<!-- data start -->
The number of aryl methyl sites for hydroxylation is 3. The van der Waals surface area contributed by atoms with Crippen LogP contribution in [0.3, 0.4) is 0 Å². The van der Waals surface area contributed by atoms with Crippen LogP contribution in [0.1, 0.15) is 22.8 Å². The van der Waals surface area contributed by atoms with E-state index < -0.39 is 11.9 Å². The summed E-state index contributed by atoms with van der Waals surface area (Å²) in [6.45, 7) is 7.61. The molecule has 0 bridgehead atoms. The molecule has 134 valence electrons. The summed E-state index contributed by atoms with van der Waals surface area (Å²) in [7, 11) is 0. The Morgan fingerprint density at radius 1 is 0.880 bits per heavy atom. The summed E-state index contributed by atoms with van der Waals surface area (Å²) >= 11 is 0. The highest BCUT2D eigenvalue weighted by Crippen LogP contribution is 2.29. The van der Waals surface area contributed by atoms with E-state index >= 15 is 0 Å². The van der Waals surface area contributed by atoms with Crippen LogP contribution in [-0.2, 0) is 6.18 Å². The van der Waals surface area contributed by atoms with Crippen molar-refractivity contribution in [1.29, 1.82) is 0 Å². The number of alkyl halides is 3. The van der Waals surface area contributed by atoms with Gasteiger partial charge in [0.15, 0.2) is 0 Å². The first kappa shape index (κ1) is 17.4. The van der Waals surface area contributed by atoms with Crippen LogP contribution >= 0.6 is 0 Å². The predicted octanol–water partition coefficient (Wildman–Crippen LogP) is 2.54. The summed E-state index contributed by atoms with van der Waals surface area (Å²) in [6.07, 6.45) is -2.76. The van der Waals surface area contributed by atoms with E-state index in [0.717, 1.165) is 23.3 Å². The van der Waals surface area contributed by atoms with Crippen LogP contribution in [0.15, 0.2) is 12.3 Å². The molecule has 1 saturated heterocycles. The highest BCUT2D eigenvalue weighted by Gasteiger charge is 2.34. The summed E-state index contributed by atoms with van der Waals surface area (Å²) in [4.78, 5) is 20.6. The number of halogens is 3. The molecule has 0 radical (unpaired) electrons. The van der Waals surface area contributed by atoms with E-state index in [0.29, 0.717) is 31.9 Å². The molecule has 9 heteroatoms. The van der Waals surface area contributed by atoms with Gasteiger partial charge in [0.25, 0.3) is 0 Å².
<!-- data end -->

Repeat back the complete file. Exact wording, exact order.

The number of aryl methyl sites for hydroxylation is 3. The van der Waals surface area contributed by atoms with Crippen LogP contribution in [0.3, 0.4) is 0 Å². The van der Waals surface area contributed by atoms with Crippen LogP contribution in [0.1, 0.15) is 22.8 Å². The van der Waals surface area contributed by atoms with E-state index < -0.39 is 11.9 Å². The summed E-state index contributed by atoms with van der Waals surface area (Å²) in [6.45, 7) is 7.61. The molecule has 0 bridgehead atoms. The molecule has 134 valence electrons. The summed E-state index contributed by atoms with van der Waals surface area (Å²) in [7, 11) is 0. The Morgan fingerprint density at radius 1 is 0.880 bits per heavy atom. The summed E-state index contributed by atoms with van der Waals surface area (Å²) >= 11 is 0. The highest BCUT2D eigenvalue weighted by Crippen LogP contribution is 2.29. The van der Waals surface area contributed by atoms with E-state index >= 15 is 0 Å². The van der Waals surface area contributed by atoms with Crippen LogP contribution in [-0.2, 0) is 6.18 Å². The van der Waals surface area contributed by atoms with Crippen molar-refractivity contribution in [1.29, 1.82) is 0 Å². The number of alkyl halides is 3. The van der Waals surface area contributed by atoms with Gasteiger partial charge in [0.15, 0.2) is 0 Å². The first kappa shape index (κ1) is 17.4. The van der Waals surface area contributed by atoms with Crippen LogP contribution >= 0.6 is 0 Å². The predicted octanol–water partition coefficient (Wildman–Crippen LogP) is 2.54. The summed E-state index contributed by atoms with van der Waals surface area (Å²) in [6.07, 6.45) is -2.76. The van der Waals surface area contributed by atoms with E-state index in [0.717, 1.165) is 23.3 Å². The van der Waals surface area contributed by atoms with Crippen LogP contribution in [0.15, 0.2) is 12.3 Å². The molecule has 1 saturated heterocycles. The highest BCUT2D eigenvalue weighted by Gasteiger charge is 2.34. The summed E-state index contributed by atoms with van der Waals surface area (Å²) in [4.78, 5) is 20.6. The number of halogens is 3. The molecule has 0 radical (unpaired) electrons. The van der Waals surface area contributed by atoms with E-state index in [0.29, 0.717) is 31.9 Å². The molecule has 9 heteroatoms. The van der Waals surface area contributed by atoms with Gasteiger partial charge in [0.25, 0.3) is 0 Å².